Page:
Uber, the super-app that is taking the car-use and transport network business by storm, has been chastised by a US District Court Judge over its failure to provide drivers with a chance to ignore a mandated arbitration clause, which was added to their agreements after a class action lawsuit had been started by a Boston lawyer.
Uber sent notices to many U.S. drivers this week telling them how to join in a class-action suit against the on-demand ride company, which claims that drivers are not independent contractors but employees. The change would make Uber liable for expenses like insurance, maintenance and gas.
The San Francisco Chronicle reported that it was not a case of Uber’s famously combative CEO Travis Kalanick suddenly lost his backbone. A federal judge told the San Francisco company that it must contact drivers who have started since August, explaining how to opt out of mandated arbitration. An increasing number of companies across many industries require employees and customers to agree to such private dispute resolution, which bars the possibility of a day in court.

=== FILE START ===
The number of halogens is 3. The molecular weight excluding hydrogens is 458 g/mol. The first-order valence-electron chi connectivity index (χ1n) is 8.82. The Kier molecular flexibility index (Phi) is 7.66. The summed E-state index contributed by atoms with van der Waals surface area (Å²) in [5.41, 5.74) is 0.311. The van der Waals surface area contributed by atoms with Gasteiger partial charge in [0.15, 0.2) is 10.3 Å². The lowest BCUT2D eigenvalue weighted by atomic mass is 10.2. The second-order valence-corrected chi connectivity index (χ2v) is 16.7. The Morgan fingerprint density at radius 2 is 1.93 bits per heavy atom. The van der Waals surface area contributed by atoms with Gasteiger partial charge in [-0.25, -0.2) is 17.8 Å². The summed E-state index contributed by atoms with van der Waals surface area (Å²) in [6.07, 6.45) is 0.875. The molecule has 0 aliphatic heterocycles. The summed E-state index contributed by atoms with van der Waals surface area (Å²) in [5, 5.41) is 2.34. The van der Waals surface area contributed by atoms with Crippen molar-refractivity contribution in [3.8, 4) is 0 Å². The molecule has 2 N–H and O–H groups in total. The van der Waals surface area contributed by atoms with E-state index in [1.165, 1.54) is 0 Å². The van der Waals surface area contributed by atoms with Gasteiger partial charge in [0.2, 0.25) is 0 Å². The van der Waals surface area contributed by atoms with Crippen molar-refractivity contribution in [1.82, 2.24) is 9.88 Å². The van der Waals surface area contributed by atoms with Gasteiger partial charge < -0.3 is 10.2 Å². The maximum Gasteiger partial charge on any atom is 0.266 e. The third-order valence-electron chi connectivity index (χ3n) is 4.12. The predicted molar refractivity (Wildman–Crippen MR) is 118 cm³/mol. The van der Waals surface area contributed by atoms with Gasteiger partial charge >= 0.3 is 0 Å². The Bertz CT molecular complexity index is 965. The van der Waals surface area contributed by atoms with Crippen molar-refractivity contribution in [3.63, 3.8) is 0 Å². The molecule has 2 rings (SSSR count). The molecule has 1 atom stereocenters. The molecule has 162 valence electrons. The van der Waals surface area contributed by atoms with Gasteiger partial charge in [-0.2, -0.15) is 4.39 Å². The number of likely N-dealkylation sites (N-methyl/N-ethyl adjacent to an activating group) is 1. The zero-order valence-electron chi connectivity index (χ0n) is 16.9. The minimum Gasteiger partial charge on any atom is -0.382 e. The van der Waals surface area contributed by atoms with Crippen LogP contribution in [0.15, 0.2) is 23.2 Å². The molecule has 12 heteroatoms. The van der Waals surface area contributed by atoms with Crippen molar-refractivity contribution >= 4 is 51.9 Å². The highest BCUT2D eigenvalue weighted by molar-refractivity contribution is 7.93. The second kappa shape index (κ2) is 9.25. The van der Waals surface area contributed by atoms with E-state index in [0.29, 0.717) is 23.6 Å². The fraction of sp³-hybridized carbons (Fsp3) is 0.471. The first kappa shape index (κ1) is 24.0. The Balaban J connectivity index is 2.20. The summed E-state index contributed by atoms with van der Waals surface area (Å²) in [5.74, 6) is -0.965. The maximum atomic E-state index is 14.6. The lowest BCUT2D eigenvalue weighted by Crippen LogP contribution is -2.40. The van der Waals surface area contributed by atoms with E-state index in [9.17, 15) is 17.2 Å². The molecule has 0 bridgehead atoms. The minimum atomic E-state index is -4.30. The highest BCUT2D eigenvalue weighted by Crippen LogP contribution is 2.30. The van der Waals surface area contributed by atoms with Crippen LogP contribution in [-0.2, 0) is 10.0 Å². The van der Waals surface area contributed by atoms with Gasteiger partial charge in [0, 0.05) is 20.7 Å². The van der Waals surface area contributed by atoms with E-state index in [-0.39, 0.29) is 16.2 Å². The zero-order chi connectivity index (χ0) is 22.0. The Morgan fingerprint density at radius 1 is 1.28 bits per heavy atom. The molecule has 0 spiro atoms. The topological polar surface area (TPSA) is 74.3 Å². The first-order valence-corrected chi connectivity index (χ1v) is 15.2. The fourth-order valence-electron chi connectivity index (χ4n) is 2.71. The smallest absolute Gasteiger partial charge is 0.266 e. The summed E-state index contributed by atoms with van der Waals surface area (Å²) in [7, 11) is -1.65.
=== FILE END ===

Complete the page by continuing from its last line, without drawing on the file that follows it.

But in Uber’s case, it added a mandated arbitration clause for drivers last summer right as a Boston lawyer Shannon Liss-Riordan was filing a class-action suit. U.S. District Judge Edward Chen of San Francisco said the company must go back to drivers to give them a chance to say no thanks to the clause, and must tell the drivers about the class-action lawsuit.
The suit includes two huge gotcha’s that Uber will fight tooth and nail.
First, it says that Uber drivers are actually the company’s employees, not independent contractors. That would make Uber responsible for all their work-related expenses: gas, car maintenance, insurance, etc. Uber itself says those expenses average $14,000 or $15,000 per driver per year.
“Uber tells drivers how to interact with customers, dress, maintain their vehicles, and what (customer) ratings to get, and it ‘deactivates’ them, essentially firing them, if their ratings go too low,” Liss-Riordan said. She argues that having that much control over drivers makes them employees even though they set their own hours.
Second, the suit says that Uber is stiffing drivers on tips.
“Uber has misrepresented to the public that a tip is included for drivers and therefor they don’t need to tip,” Liss-Riordan said. “That is not correct. There is no tip included. So reasonable customers are unlikely to top on top of the fare.” Another tip issue: For a while Uber Taxi added a 20% gratuity to fares, but Uber kept half of that for itself.
Uber did not respond to requests for comments, but previously said the lawsuit was frivolous.